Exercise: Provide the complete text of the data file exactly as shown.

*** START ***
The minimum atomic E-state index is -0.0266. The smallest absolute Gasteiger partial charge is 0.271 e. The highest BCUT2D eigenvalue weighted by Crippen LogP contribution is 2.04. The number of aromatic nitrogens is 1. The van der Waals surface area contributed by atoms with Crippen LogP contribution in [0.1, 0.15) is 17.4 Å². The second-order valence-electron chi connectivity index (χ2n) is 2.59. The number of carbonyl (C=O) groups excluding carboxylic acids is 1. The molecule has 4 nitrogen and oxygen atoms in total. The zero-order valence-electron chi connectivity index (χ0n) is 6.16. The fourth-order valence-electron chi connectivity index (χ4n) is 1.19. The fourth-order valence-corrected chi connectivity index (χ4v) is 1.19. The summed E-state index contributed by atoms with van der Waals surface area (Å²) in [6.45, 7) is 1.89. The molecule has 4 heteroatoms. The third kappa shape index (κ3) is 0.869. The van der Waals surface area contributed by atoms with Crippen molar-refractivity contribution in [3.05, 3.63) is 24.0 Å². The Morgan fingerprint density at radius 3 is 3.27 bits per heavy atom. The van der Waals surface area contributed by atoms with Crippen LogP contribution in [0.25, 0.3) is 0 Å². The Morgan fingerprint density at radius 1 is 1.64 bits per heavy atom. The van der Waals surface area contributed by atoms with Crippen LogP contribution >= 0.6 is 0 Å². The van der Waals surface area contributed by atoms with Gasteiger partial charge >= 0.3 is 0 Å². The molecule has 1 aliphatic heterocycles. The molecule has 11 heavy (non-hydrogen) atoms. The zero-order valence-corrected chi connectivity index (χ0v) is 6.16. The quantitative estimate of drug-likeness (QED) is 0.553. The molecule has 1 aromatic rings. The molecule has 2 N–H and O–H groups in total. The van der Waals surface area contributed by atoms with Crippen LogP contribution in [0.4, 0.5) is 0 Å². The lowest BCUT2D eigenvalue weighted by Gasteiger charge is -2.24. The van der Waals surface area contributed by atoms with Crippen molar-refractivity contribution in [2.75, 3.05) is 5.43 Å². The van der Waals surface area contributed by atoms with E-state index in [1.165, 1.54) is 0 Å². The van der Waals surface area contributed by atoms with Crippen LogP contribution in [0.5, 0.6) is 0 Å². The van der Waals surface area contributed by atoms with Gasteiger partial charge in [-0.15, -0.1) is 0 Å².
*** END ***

The minimum atomic E-state index is -0.0266. The smallest absolute Gasteiger partial charge is 0.271 e. The highest BCUT2D eigenvalue weighted by Crippen LogP contribution is 2.04. The number of aromatic nitrogens is 1. The van der Waals surface area contributed by atoms with Crippen LogP contribution in [0.1, 0.15) is 17.4 Å². The second-order valence-electron chi connectivity index (χ2n) is 2.59. The number of carbonyl (C=O) groups excluding carboxylic acids is 1. The molecule has 4 nitrogen and oxygen atoms in total. The zero-order valence-electron chi connectivity index (χ0n) is 6.16. The fourth-order valence-electron chi connectivity index (χ4n) is 1.19. The fourth-order valence-corrected chi connectivity index (χ4v) is 1.19. The summed E-state index contributed by atoms with van der Waals surface area (Å²) in [6.45, 7) is 1.89. The molecule has 4 heteroatoms. The third kappa shape index (κ3) is 0.869. The van der Waals surface area contributed by atoms with Crippen molar-refractivity contribution in [3.05, 3.63) is 24.0 Å². The Morgan fingerprint density at radius 3 is 3.27 bits per heavy atom. The van der Waals surface area contributed by atoms with Crippen LogP contribution in [0.25, 0.3) is 0 Å². The Morgan fingerprint density at radius 1 is 1.64 bits per heavy atom. The van der Waals surface area contributed by atoms with Crippen LogP contribution >= 0.6 is 0 Å². The van der Waals surface area contributed by atoms with Gasteiger partial charge >= 0.3 is 0 Å². The molecule has 1 aliphatic heterocycles. The molecule has 11 heavy (non-hydrogen) atoms. The zero-order valence-corrected chi connectivity index (χ0v) is 6.16. The quantitative estimate of drug-likeness (QED) is 0.553. The molecule has 1 aromatic rings. The molecule has 2 N–H and O–H groups in total. The van der Waals surface area contributed by atoms with Crippen LogP contribution in [0.4, 0.5) is 0 Å². The lowest BCUT2D eigenvalue weighted by Gasteiger charge is -2.24. The van der Waals surface area contributed by atoms with Crippen molar-refractivity contribution in [2.75, 3.05) is 5.43 Å². The van der Waals surface area contributed by atoms with E-state index in [1.165, 1.54) is 0 Å². The van der Waals surface area contributed by atoms with Crippen LogP contribution in [0.5, 0.6) is 0 Å². The van der Waals surface area contributed by atoms with Gasteiger partial charge in [-0.15, -0.1) is 0 Å².